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The cars we loved.

1992-1993 Lancia Hyena Zagato: A Fast and Furious Finale


1992  Lancia Hyena Zagato

1992 Lancia Hyena Zagato

It’s been said that good things come in small packages. In the case of the Zagato built Lancia Hyena, good things come in smaller packages in smaller numbers. Designed in 1990 by Marco Pedracini of Zagato, the Hyena was first shown at the Brussles Motor show in 1992. Although based on the 4 door Delta HF Integrale floorpan, it had none of the Lancia’s boxy 80’s inspired lines. Instead the curvaceous and sleek 2 door coupe resembled a tightly wound predator ready to pounce (hence the Hyena name).

Early Design Sketch

The concept car caused quite a stir at the show, prompting its creators to hasten plans for its production. Lead by Dutch car restorer and collector Paul Koot an agreement was hatched between Lancia and Zagato to build up to 500 of the limited edition cars. Fresh off of the high of its striking Alfa SZ coupe, this would an opportunity for coachbuilder Zagato to re-establish itself in the high end car business. Previous designs from Zagato were often out there, prompting extreme reactions. The SZ and now the Hyena found the company on a more agreeable design streak.

Hyena Interior

Hyena Interior

The Hyena started life as a completed HF shipped from a Lancia factory in Holland to Italy to be stripped down by Zagato. Once the body was removed the frame was shortened, and a all-new alloy/composite body was fitted to what essentially would become a smaller, lighter spawn of the Integrale. The interiors were custom, but with components from the Integrale. The dash was straight forward and had a twin bow wrap around design that looked like a odd variation of the twin pod designs seen in some Mustangs and early Corvettes. With its white face dials, it looked more like a straightforward race car than an expensive GT for public road use. The more angular layout in the Integrale was not as easy to read, but seemed more complete.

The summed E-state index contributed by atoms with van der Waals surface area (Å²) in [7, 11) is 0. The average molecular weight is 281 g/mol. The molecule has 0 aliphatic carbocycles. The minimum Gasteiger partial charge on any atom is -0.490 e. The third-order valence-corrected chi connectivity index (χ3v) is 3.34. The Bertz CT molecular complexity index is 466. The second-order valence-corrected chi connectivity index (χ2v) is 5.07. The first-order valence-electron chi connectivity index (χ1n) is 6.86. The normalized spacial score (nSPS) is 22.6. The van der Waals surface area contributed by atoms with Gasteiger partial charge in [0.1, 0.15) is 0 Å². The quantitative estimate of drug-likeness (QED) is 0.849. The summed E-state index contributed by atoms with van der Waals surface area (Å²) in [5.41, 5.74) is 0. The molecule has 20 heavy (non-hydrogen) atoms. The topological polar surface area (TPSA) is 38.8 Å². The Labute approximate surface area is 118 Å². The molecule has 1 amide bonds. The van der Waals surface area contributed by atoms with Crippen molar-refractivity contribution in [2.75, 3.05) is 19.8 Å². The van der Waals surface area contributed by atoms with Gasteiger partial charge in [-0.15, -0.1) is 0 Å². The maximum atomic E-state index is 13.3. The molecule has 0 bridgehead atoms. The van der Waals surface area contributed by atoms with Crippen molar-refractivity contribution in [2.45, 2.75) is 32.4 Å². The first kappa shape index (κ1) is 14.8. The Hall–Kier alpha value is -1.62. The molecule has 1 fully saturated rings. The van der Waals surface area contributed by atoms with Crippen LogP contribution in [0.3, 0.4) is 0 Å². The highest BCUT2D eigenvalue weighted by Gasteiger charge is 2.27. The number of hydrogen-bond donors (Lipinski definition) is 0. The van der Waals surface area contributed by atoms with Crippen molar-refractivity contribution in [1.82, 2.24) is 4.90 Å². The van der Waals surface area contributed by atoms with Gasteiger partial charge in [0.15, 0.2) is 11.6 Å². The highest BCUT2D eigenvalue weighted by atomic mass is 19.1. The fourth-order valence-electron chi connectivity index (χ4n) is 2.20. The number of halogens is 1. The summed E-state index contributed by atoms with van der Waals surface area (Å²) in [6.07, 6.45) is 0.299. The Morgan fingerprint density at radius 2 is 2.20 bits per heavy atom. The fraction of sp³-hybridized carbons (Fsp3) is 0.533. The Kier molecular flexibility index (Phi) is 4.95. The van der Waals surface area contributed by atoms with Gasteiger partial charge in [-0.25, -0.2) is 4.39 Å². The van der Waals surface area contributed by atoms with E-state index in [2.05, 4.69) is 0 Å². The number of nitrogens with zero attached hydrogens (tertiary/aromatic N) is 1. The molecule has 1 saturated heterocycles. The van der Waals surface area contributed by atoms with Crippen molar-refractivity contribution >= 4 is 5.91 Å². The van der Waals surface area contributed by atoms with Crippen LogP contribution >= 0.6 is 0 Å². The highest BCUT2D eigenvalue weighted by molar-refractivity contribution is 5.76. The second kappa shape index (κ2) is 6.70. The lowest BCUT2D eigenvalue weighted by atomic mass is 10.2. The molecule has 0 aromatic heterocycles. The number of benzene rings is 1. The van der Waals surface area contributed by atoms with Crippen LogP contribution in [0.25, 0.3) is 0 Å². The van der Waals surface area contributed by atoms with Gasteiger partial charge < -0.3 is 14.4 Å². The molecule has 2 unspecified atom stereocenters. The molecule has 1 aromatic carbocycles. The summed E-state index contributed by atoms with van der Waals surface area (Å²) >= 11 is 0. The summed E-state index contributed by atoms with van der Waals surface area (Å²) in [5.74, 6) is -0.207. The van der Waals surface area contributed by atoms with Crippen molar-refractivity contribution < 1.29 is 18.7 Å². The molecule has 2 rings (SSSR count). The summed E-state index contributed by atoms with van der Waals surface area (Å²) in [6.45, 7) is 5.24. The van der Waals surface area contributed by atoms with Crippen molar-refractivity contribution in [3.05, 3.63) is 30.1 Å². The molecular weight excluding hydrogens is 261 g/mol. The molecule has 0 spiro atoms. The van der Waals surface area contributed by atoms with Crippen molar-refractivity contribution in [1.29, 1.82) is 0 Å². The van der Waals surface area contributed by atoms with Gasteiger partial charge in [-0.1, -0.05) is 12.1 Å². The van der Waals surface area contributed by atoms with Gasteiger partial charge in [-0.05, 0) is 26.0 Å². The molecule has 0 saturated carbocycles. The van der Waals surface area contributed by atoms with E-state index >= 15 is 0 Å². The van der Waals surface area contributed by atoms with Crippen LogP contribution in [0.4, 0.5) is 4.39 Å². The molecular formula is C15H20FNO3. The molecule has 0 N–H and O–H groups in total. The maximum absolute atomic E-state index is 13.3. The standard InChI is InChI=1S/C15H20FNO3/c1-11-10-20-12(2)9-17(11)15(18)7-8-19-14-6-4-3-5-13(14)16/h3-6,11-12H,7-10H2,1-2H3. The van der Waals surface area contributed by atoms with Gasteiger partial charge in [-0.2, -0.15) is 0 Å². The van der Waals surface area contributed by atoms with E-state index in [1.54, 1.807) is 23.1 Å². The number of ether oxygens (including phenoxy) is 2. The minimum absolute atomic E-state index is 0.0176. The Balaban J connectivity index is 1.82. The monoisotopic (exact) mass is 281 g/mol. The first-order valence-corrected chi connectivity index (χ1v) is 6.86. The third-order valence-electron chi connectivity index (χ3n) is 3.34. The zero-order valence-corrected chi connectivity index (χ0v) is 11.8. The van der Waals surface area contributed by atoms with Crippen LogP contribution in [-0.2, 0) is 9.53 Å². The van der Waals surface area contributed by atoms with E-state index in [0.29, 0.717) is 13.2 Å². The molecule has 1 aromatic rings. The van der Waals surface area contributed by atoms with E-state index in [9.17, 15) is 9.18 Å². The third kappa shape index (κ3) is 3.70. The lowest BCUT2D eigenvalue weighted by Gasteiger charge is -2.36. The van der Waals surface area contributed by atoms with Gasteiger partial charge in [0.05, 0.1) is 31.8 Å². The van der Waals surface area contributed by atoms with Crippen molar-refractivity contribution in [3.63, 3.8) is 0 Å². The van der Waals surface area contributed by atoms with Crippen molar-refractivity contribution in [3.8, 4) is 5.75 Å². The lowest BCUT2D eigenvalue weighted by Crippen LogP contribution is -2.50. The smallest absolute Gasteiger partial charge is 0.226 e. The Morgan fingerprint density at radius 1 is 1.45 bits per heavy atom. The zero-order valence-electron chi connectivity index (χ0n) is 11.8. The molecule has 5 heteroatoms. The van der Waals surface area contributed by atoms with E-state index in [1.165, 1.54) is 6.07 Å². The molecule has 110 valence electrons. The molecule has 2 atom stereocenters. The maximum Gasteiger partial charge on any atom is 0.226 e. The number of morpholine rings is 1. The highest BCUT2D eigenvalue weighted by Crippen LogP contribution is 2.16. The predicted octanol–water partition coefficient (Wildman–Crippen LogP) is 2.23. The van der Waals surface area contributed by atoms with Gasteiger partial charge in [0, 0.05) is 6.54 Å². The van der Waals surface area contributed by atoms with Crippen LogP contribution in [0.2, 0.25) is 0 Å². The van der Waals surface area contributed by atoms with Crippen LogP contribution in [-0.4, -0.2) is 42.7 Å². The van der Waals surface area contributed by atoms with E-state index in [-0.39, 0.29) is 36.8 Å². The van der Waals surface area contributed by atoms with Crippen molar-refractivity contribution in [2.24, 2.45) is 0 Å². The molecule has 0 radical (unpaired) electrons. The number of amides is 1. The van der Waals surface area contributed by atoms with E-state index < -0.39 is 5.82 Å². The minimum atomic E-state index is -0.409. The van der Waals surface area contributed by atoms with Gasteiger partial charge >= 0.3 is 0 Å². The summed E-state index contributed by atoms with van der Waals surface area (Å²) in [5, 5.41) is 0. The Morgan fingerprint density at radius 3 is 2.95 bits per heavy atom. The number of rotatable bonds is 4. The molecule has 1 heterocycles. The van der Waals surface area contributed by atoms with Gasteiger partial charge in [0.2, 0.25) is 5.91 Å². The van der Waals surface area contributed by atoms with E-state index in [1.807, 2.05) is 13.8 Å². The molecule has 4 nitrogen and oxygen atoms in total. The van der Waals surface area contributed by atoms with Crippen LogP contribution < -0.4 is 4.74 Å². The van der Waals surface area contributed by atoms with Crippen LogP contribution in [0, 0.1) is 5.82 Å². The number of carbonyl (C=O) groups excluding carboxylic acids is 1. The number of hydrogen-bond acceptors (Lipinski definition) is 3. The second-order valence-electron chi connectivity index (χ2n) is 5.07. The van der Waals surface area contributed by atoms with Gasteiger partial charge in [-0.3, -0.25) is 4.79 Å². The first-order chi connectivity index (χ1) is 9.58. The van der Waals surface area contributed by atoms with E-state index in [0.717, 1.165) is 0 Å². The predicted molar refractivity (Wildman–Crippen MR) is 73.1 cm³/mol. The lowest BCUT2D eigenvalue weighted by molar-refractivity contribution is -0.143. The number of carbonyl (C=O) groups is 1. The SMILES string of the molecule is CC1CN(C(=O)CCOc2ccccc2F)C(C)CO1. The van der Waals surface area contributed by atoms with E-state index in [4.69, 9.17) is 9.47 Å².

The Hyena would retain everything that made the Integrale legendary including its all-wheel drive system (slightly biased to the rear wheels) and fully independent suspension. The 205/45 16 ZR tires fitted to the Hyena were slightly lower profile than the Integrale and made the Hyena appear lower to the ground and made for a tight fit look in the Hyena’s wheel wells. An uprated 2.0 litre turbocharged engine was tuned to produce 253hp (or more) and was mated to a 5 speed manual gearbox.

Weighing in at 2534 lbs, the Hyena was over 400 pounds less than the Integrale, allowing a higher top speed to be reached more quickly. The Hyena was able to reach 60 mph in as little as 5 seconds and continue all the way to 144 mph (some accounts claims 155mph). One thing was for certain, performance in general was supercar like. Strong brakes, precise steering and considerable grip were noted by few media outlets that were able to test one.

The manufacturing process was a complicated one that no doubt contributed to the $75,000 price tag of the Hyena when new. Like the limited edition Alfa Romeo SZ, the design was striking if not polarizing. The price was in Porsche and entry level Ferrari territory and as such may have been at a disadvantage. As a Lancia the Hyena lacked the pedigree of the more established exotics (or as a Zagato for that matter).

Possibly for reasons mentioned above, the agreement between Zagato and Lancia fell apart after only 24 or so cars were made during a time that spanned late 1992 to early 1993. The giant Fiat Group which owned Lancia, probably felt the Hyena was too close to products from its Ferrari, Maserati and Alfa Romeo subsidies and not as profitable due to the high expense of its production. Oddly most of the completed cars went to Japanese collectors while the rest were scattered around Europe. None made it to North America initially, making the Hyena a very much sought after item to collectors.

1993 Zagato Lancia Hyena

1993 Zagato Lancia Hyena

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This entry was posted on November 9, 2011 by in 90's cars, Lancia, Zagato and tagged , , , , , .
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